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Ever wondered why your usually very housebroken dog will sometimes lift his leg and urinate in inappropriate places? It’s quite likely that he’s not having an accident in the house, but he’s probably marking his territory. Why do dogs mark their territory? There are a number of reasons dogs do this natural behavior. This article by the Humane Society of the United States explains.
Why Dogs Mark their Territory
Much like the miners during the Gold Rush, dogs are territorial animals. They “stake a claim” to a particular space, area, or object by marking it, using a variety of methods at different levels of intensity.
For example, a dog may bark to drive away what he perceives to be intruders in his territory. Some dogs may go to the extreme of urinating or defecating on something to say “mine!.”
Pets aren’t people
Dogs don’t urinate or defecate out of spite or jealousy. If your dog urinates on your baby’s diaper bag, it’s not because he is jealous of, or dislikes, your baby. The unfamiliar scents and sounds of a new baby in the home are stressing him out a bit and he feels the need to reaffirm his claim on his territory.
Likewise, if your dog urinates on your new boyfriend’s backpack, it doesn’t reflect his opinion of your taste in men. Instead, he has perceived the presence of an “intruder,” and is letting the intruder know this territory belongs to him.
Urine-marking is not house soiling
House soiling is when your dog empties his bladder or his bowels inside the house. There are a few reasons he may do this.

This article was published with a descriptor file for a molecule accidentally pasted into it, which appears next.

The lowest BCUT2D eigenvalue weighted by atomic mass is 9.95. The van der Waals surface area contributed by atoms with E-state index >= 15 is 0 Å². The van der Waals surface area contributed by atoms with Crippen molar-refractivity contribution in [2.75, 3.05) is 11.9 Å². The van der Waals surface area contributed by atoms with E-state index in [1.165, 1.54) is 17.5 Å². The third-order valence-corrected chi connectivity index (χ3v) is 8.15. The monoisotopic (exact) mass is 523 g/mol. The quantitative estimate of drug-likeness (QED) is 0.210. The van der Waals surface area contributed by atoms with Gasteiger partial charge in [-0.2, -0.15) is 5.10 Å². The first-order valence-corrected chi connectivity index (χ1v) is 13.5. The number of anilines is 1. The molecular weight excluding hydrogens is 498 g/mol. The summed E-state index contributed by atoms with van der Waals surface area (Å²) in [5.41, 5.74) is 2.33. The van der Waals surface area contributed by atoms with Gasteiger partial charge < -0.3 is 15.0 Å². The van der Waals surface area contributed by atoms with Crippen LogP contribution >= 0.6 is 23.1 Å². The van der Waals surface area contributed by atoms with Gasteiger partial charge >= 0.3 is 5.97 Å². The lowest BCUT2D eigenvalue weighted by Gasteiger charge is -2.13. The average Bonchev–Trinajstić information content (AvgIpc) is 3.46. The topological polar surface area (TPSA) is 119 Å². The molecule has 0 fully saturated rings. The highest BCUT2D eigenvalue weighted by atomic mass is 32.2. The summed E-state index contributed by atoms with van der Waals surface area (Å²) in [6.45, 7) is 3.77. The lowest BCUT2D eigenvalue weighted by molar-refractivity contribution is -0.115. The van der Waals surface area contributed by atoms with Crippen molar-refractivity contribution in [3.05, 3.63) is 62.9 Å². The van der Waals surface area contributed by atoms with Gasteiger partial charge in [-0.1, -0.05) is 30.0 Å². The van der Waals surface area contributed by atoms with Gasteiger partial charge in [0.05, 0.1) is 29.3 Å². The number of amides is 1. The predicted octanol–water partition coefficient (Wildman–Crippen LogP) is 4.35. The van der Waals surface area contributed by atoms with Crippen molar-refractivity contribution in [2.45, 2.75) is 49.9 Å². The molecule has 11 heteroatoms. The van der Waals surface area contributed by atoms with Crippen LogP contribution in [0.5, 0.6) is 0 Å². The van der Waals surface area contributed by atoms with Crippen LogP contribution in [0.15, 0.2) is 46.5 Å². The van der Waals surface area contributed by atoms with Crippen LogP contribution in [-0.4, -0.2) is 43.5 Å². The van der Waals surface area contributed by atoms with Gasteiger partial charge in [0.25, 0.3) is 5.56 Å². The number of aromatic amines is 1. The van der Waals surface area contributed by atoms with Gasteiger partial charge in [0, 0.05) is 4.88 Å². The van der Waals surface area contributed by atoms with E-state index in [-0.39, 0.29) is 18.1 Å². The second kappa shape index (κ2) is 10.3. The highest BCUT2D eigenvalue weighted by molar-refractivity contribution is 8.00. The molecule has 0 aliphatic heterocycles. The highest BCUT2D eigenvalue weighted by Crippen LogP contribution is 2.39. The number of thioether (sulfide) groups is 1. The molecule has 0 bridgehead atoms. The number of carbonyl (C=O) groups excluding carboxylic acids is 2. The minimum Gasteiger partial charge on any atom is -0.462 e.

- He’s not housebroken.
- He has a medical issue.
- He’s terrified and has lost control of his bladder and/or bowels.
Urine-marking, on the other hand, is a territorial behavior. Your dog feels the need to assert his dominance or ease his anxiety by laying out his boundaries. He does this by depositing small amounts of urine on anything he feels belongs to him—the furniture, the walls, your socks, etc.
Urine-marking is most often associated with male dogs, but females may do it, too. Leg-lifting is the primary way of marking, but even if your pet doesn’t lift his leg, he may still be marking.
The amount of urine is small and is found primarily on vertical surfaces, but dogs do sometimes mark on horizontal surfaces.
Reasons for urine-marking
- Your dog isn’t spayed or neutered. Unneutered dogs are much more assertive and prone to marking than neutered ones.
- There’s a new pet in the household.
- Another pet in your home is not spayed or neutered. Even spayed or neutered animals may mark in response to other intact animals in the home.
- Your dog has conflicts with other animals in your home. When there’s instability in the pack dynamics, a dog may feel a need to establish his place by marking his territory.
- There’s someone new in the house (spouse, baby, roommate); your dog puts his scent on that person’s belongings as a way of proclaiming that the house is his.
- There are new objects in the environment (a shopping bag, a visitor’s purse) that have unfamiliar smells or another animal’s scent.